Original Online Content: TV Pilots Finding New Audiences

Online streaming companies are beginning to pursue primetime programming. Amazon is producing original content now; Netflix is following its successful “House of Cards” with four more original programs; Microsoft is working on programming for the Xbox gaming console; while AOL, Sony and Twitter are all likely to follow in these footsteps. Will these companies change the way we watch TV?

They are, “in effect, creating new networks for television through broadband pipes and also giving rise to new rivalries — among one another, as between Amazon and Netflix, and with the big but vulnerable broadcast networks as well,” writes The New York Times. “These are the very first lab tests in a very grand experiment,” said Jeff Berman, president of BermanBraun, a media company that makes programming for NBC, HGTV, AOL and YouTube, among others.

All of this new content is seen as a positive thing for viewers, writes the article. It means more choice. And for actors and producers, it means more avenues through which to create content. “But the trend may inflame cable companies’ concerns about cord-cutting by subscribers who decide there’s enough to watch online. At the same time, the rise of Internet-only shows may make viewers more dependent on the broadband cord. In many cases, though, both cable and broadband are supplied by the same company,” details NYT.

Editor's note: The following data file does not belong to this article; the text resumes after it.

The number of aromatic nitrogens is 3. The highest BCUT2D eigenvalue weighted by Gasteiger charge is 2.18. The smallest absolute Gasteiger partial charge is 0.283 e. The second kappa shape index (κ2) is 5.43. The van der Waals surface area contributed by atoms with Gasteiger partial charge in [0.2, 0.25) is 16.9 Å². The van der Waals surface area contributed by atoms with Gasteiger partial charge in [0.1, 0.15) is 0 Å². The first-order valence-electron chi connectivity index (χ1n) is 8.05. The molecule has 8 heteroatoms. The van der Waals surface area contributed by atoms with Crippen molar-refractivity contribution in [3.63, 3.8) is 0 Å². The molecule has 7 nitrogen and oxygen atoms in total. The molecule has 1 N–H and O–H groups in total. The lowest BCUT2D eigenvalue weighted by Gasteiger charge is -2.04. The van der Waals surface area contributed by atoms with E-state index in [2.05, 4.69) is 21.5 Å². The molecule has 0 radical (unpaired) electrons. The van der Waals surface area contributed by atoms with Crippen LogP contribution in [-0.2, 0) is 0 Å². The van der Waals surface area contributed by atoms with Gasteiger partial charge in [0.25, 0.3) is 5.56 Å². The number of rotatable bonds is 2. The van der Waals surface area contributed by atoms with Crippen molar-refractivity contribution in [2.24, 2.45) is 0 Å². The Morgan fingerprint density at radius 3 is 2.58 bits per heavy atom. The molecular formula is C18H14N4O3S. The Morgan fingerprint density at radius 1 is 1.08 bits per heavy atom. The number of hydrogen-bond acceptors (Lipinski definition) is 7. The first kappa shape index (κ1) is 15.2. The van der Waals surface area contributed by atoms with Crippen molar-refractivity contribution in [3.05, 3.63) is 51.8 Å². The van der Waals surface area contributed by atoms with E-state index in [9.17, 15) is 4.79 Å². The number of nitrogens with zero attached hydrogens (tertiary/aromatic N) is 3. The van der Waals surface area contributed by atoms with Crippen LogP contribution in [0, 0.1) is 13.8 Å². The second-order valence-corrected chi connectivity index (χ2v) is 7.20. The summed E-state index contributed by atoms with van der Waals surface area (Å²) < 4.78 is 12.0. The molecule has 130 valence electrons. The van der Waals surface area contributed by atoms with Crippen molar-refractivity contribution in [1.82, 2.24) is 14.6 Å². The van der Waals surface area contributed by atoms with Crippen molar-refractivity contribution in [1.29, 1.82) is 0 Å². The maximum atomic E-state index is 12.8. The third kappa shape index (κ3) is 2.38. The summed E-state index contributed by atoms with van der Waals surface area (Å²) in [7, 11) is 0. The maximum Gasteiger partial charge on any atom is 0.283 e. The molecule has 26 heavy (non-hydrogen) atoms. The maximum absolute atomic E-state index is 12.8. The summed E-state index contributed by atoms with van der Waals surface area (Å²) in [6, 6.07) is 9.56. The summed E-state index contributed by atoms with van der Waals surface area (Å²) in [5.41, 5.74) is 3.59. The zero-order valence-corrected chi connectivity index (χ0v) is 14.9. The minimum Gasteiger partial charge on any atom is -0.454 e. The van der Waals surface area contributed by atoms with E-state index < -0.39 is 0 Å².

Though there have been earlier attempts at Internet TV, it seems more promising now than ever, largely because companies like Netflix and Amazon are able to throw big money at production. For example, each of the upcoming Amazon “comedy pilots cost the company upward of $1 million, according to people involved in their production, which is less than the $2 million invested in a broadcast comedy pilot, but more than is typically invested in cable pilots,” explains the article.

And analysts are not expected a slow down. In fact, “they expect more TV investment to come, including from companies that do not have monthly subscribers to please. YouTube, for instance, the biggest video Web site of all, makes its money from ads, not from subscriptions. But it has paid dozens of outside producers to start channels so that it has original, professional content. And its owner, Google, can afford to pay many more,” according to NYT.